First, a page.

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Vol. 93, No. 2, 2008
Issue release date: February 2008

A Systematic Review and Meta-Analysis of a Brief Delay in Clamping the Umbilical Cord of Preterm Infants

Rabe H. · Reynolds G. · Diaz-Rossello J.
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Abstract

Background: The optimal timing of clamping the umbilical cord in preterm infants at birth is the subject of continuing debate. Objective: To investigate the effects of a brief delay in cord clamping on the outcome of babies born prematurely. Methods: A retrospective meta-analysis of randomised trials in preterm infants was conducted. Data were collected from published studies identified by a structured literature search in EMBASE, PubMed, CINAHL and the Cochrane Library. All infants born below 37 weeks gestation and enrolled into a randomised study of delayed cord clamping (30 s or more) versus immediate cord clamping (less than 20 s) after birth were included. Systematic search and analysis of the data were done according to the methodology of the Cochrane collaboration. Results: Ten studies describing a total of 454 preterm infants were identified which met the inclusion and assessment criteria. Major benefits of the intervention were higher circulating blood volume during the first 24 h of life, less need for blood transfusions (p = 0.004) and less incidence of intraventricular hemorrhage (p = 0.002). Conclusions: The procedure of a delayed cord clamping time of at least 30 s is safe to use and does not compromise the preterm infant in the initial post-partum adaptation phase.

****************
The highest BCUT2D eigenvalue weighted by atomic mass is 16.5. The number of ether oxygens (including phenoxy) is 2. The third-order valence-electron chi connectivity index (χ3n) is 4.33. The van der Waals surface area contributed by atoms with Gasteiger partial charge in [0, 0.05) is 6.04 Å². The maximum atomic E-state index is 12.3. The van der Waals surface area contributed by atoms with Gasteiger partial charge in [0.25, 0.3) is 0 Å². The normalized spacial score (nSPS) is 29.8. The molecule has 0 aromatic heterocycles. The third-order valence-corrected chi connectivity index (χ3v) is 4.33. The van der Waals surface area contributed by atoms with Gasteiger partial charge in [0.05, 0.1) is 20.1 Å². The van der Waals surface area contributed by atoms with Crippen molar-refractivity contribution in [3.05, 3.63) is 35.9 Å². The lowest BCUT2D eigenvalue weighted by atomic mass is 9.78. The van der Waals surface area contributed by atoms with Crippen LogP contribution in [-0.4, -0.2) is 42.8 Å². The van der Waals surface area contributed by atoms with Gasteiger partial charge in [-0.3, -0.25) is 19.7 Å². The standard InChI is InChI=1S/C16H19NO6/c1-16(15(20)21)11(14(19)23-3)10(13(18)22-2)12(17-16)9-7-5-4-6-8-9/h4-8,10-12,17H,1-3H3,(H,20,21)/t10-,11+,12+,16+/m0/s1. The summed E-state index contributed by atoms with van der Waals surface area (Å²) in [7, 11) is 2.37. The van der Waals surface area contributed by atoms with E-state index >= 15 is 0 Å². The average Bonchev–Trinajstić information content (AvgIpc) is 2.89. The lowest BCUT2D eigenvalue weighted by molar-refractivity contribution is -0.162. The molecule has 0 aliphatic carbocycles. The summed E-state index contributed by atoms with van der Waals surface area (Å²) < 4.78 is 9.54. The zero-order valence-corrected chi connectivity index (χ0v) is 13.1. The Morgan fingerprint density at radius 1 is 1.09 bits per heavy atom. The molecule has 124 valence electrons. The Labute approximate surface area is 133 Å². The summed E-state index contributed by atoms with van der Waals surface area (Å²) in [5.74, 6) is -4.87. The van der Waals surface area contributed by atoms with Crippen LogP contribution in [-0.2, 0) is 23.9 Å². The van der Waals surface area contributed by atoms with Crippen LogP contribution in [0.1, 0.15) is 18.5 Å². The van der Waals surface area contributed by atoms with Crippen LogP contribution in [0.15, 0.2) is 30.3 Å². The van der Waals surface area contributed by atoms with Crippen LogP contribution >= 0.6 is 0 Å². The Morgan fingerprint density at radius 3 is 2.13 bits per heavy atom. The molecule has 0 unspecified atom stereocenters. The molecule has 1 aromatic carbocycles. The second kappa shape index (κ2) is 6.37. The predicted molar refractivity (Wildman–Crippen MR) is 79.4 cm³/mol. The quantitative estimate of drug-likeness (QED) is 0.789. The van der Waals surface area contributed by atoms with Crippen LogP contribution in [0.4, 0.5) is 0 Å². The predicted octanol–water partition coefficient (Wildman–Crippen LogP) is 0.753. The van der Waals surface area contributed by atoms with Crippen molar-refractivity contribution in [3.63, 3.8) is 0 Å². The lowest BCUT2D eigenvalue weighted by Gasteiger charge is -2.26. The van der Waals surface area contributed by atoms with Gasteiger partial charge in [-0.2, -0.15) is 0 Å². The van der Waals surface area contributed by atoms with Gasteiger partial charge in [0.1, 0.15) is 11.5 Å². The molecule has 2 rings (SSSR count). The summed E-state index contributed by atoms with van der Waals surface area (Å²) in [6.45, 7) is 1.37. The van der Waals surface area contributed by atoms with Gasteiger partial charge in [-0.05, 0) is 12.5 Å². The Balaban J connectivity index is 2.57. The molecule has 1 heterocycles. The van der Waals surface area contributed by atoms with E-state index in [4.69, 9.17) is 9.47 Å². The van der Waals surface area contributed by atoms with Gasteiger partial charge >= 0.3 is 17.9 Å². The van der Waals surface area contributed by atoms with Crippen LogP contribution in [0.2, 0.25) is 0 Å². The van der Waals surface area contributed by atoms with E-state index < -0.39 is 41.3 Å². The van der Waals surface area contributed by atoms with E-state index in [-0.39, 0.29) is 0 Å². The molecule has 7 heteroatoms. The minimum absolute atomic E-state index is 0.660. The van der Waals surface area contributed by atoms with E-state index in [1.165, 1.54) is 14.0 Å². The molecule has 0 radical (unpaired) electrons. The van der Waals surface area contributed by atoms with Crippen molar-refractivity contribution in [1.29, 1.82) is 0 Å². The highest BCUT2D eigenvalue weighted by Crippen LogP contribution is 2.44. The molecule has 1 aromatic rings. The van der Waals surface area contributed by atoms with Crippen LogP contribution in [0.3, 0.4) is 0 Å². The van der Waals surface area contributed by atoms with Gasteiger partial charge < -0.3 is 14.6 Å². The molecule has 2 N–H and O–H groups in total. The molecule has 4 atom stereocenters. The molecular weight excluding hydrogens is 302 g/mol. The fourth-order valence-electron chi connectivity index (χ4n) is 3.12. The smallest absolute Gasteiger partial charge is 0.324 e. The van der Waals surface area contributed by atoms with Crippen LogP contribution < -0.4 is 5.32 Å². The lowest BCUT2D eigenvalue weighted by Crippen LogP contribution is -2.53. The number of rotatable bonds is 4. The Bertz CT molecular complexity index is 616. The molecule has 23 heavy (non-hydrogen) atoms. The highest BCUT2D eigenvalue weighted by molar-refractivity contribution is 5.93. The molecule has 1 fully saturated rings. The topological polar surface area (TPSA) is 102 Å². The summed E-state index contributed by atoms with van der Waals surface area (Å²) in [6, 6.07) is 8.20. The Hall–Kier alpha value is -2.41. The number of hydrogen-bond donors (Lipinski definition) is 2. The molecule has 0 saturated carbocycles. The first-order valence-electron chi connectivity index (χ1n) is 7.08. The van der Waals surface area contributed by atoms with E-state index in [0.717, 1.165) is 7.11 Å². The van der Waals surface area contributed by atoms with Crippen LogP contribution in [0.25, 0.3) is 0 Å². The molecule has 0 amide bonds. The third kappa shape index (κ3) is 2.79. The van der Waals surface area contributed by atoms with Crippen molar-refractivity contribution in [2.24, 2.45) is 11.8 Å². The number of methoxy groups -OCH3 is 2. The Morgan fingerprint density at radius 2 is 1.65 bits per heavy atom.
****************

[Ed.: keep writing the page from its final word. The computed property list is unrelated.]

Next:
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Copyright: All rights reserved. No part of this publication may be translated into other languages, reproduced or utilized in any form or by any means, electronic or mechanical, including photocopying, recording, microcopying, or by any information storage and retrieval system, without permission in writing from the publisher or, in the case of photocopying, direct payment of a specified fee to the Copyright Clearance Center.
Drug Dosage: The authors and the publisher have exerted every effort to ensure that drug selection and dosage set forth in this text are in accord with current recommendations and practice at the time of publication. However, in view of ongoing research, changes in goverment regulations, and the constant flow of information relating to drug therapy and drug reactions, the reader is urged to check the package insert for each drug for any changes in indications and dosage and for added warnings and precautions. This is particularly important when the recommended agent is a new and/or infrequently employed drug.
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